Straight Answers: China RoHS

January 31, 2007 in Latest, News Leave a reply


China RoHS highlights
(Q:) OK, I’ve read everything I can about this new China RoHS "law".  Give me the salient points.
 
It is actually not that complicated. (the highlighter is your friend)
 
By March 1, 2007:
 
All products sold into China must be labeled for restricted substance content.  As almost every electronic product has at least one of the restricted substances, the labeling works like this:

  • Figure out the Environmentally Friendly Use Period (EFUP) and mark that on the product. It looks like an "e" with a number in the middle. 10, 20, 30, 50 years are common.

     
  • Then, analyze all the components in your product for the 6 restricted substances, aggregate them, and mark your product with a hazardous material "x/o" chart in Chinese.

     
  • Finally, analyze your packaging material for recycling purposes, and mark the materials. You might also have to mark your documentation and data sheets with this same information.

(Q:) That doesn’t seem so bad.
As usual, the devil is in the details. 
To do this, you need to analyze, label, and you must have supporting documents for every component in your product at the substance level.

(Q:) Wait! The Chinese RoHS spec doesn’t say that!
Very true.  All it says is that you have to indicate which of the restricted substances are in your product.  Keep reading if you want to know why you absolutely must have substance-level supporting docs…
 

China RoHS detailsQ:) So why do I need to do all this expensive analysis?
 
How else will you know what substances are in your product?  This is the main difference between EU RoHS and China RoHS:  With China RoHS, you must prove you are compliant.  They don’t have to prove you are not.
 
(Q:) But, I have all these European RoHS "Certificates of Compliance"

The Chinese don’t care.  They want to know which substances are in your product.  EU RoHS certs don’t cut it with China RoHS.

(Q:) Why not?
 
Because most EU RoHS certificates simply say "we meet the EU RoHS spec".  Also – and this is a biggie – EU RoHS has many, many exemptions.  China has *none*.  Your EU RoHS certificate might say "no lead", but what they mean is "no lead after considering all the exemptions".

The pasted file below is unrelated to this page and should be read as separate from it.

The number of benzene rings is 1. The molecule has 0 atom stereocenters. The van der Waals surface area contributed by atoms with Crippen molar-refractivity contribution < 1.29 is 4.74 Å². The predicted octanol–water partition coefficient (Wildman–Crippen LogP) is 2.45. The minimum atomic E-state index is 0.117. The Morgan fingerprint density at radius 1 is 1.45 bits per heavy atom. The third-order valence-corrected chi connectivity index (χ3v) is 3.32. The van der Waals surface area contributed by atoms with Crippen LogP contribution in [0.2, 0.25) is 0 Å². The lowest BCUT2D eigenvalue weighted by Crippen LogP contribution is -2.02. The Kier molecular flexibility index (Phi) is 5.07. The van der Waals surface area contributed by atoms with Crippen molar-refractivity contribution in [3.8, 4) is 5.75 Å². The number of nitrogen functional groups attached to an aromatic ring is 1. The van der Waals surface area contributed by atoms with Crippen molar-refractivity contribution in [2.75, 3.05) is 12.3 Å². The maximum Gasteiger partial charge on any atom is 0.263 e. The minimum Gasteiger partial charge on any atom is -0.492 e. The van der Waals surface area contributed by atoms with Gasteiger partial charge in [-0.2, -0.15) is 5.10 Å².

(Q:) Fine.  My vendor says they have a "China RoHS" certificate.
 
Doesn’t mean squat.  China doesn’t want certificates from a vendor.  They want a simple chart – from you, in Chinese, showing which restricted substances are in your product. Your entire product.   The only way to know that is to analyze all the components, track the substances, roll them up, and then create the chart and the supporting documentation.

(Q:) That is a lot of work.  This law only went into effect in Dec 2006.  That doesn’t leave me much time.
 
 Nope.  Oh, and the law actually was passed earlier in the year.  The Chinese just didn’t clarify the rules until December – almost as if they didn’t want you to have time to comply…

(Q:) My products are Medical devices (Telecom, Servers, etc).  They are exempt from RoHS.
 
Nope.  Not from China’s marking requirement.  Everybody has to label.  And to label, you need to analyze down to the substance level.


(Q:) Fine.  We will get to it later in the year when our China sales forecast justifies the cost.
 
You can’t.  Unlike Europe, you have to have your products marked by March 1, 2007 or they don’t get in the country anymore.


(Q:) Can’t we just put an "X" in each box of the chart and label the thing?
 
Sure.

(Q:) Great!  Hey, why are you laughing?
 
Because, you will get caught.
 
Think about it:  China is forcing the entire world to spend lots of money analyzing and labeling products.  They also spent lots of time and money coming up with the law.  And they will be checking, if only to protect their own industries.
RoHS sanctions and penalties(Q:) How will they catch me? They can’t check everyone for compliance.